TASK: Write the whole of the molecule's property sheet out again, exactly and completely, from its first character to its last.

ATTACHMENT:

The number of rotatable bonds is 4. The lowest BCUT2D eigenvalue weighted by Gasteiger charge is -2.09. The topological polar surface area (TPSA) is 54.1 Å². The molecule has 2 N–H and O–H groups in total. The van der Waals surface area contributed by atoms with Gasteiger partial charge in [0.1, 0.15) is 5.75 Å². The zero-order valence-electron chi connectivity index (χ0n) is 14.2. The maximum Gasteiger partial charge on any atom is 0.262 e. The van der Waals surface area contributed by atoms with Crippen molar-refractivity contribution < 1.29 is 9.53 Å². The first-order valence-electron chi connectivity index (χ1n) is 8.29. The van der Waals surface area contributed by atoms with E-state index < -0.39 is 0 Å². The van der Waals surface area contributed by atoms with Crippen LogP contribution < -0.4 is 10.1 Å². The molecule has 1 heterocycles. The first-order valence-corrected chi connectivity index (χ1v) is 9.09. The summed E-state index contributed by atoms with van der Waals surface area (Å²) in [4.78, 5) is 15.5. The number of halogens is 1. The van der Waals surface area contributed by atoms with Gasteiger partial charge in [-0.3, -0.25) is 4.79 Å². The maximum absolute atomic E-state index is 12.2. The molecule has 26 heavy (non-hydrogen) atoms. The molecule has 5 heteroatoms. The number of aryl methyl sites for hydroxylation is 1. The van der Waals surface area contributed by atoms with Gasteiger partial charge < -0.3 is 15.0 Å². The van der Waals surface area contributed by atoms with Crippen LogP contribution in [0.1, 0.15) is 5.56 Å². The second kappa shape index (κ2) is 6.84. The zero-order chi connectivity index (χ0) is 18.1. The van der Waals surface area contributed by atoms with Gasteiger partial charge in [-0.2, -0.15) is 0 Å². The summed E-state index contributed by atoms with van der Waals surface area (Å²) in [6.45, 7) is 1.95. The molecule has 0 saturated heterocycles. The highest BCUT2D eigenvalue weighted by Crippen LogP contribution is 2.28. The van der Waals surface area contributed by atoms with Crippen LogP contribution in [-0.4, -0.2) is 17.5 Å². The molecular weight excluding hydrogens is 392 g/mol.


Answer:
The number of rotatable bonds is 4. The lowest BCUT2D eigenvalue weighted by Gasteiger charge is -2.09. The topological polar surface area (TPSA) is 54.1 Å². The molecule has 2 N–H and O–H groups in total. The van der Waals surface area contributed by atoms with Gasteiger partial charge in [0.1, 0.15) is 5.75 Å². The zero-order valence-electron chi connectivity index (χ0n) is 14.2. The maximum Gasteiger partial charge on any atom is 0.262 e. The van der Waals surface area contributed by atoms with Crippen molar-refractivity contribution < 1.29 is 9.53 Å². The first-order valence-electron chi connectivity index (χ1n) is 8.29. The van der Waals surface area contributed by atoms with E-state index < -0.39 is 0 Å². The van der Waals surface area contributed by atoms with Crippen LogP contribution < -0.4 is 10.1 Å². The molecule has 1 heterocycles. The first-order valence-corrected chi connectivity index (χ1v) is 9.09. The summed E-state index contributed by atoms with van der Waals surface area (Å²) in [4.78, 5) is 15.5. The number of halogens is 1. The van der Waals surface area contributed by atoms with Gasteiger partial charge in [-0.3, -0.25) is 4.79 Å². The maximum absolute atomic E-state index is 12.2. The molecule has 26 heavy (non-hydrogen) atoms. The molecule has 5 heteroatoms. The number of aryl methyl sites for hydroxylation is 1. The van der Waals surface area contributed by atoms with Gasteiger partial charge < -0.3 is 15.0 Å². The van der Waals surface area contributed by atoms with Crippen LogP contribution in [0.1, 0.15) is 5.56 Å². The second kappa shape index (κ2) is 6.84. The zero-order chi connectivity index (χ0) is 18.1. The van der Waals surface area contributed by atoms with Gasteiger partial charge in [-0.2, -0.15) is 0 Å². The summed E-state index contributed by atoms with van der Waals surface area (Å²) in [6.45, 7) is 1.95. The molecule has 0 saturated heterocycles. The highest BCUT2D eigenvalue weighted by Crippen LogP contribution is 2.28. The van der Waals surface area contributed by atoms with Crippen LogP contribution in [-0.4, -0.2) is 17.5 Å². The molecular weight excluding hydrogens is 392 g/mol.